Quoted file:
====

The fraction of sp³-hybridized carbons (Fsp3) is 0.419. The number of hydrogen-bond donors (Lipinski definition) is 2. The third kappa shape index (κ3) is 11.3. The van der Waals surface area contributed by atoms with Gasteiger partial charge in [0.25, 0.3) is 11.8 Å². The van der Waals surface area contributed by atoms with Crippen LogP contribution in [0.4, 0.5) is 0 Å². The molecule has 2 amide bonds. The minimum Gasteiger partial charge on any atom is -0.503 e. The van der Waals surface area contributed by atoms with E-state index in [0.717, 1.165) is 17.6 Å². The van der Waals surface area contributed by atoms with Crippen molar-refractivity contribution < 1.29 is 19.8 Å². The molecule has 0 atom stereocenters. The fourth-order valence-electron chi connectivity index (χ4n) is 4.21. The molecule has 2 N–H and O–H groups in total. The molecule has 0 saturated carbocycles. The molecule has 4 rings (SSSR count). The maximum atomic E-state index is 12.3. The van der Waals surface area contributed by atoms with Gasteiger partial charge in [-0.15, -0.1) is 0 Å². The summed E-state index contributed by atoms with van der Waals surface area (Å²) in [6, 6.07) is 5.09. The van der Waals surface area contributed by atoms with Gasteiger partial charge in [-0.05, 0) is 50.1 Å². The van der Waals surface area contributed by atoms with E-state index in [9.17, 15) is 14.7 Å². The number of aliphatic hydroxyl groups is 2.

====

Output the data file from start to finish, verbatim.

The fraction of sp³-hybridized carbons (Fsp3) is 0.419. The number of hydrogen-bond donors (Lipinski definition) is 2. The third kappa shape index (κ3) is 11.3. The van der Waals surface area contributed by atoms with Gasteiger partial charge in [0.25, 0.3) is 11.8 Å². The van der Waals surface area contributed by atoms with Crippen LogP contribution in [0.4, 0.5) is 0 Å². The molecule has 2 amide bonds. The minimum Gasteiger partial charge on any atom is -0.503 e. The van der Waals surface area contributed by atoms with E-state index in [0.717, 1.165) is 17.6 Å². The van der Waals surface area contributed by atoms with Crippen molar-refractivity contribution < 1.29 is 19.8 Å². The molecule has 0 atom stereocenters. The fourth-order valence-electron chi connectivity index (χ4n) is 4.21. The molecule has 2 N–H and O–H groups in total. The molecule has 0 saturated carbocycles. The molecule has 4 rings (SSSR count). The maximum atomic E-state index is 12.3. The van der Waals surface area contributed by atoms with Gasteiger partial charge in [-0.15, -0.1) is 0 Å². The summed E-state index contributed by atoms with van der Waals surface area (Å²) in [6, 6.07) is 5.09. The van der Waals surface area contributed by atoms with Gasteiger partial charge in [-0.05, 0) is 50.1 Å². The van der Waals surface area contributed by atoms with E-state index in [9.17, 15) is 14.7 Å². The number of aliphatic hydroxyl groups is 2.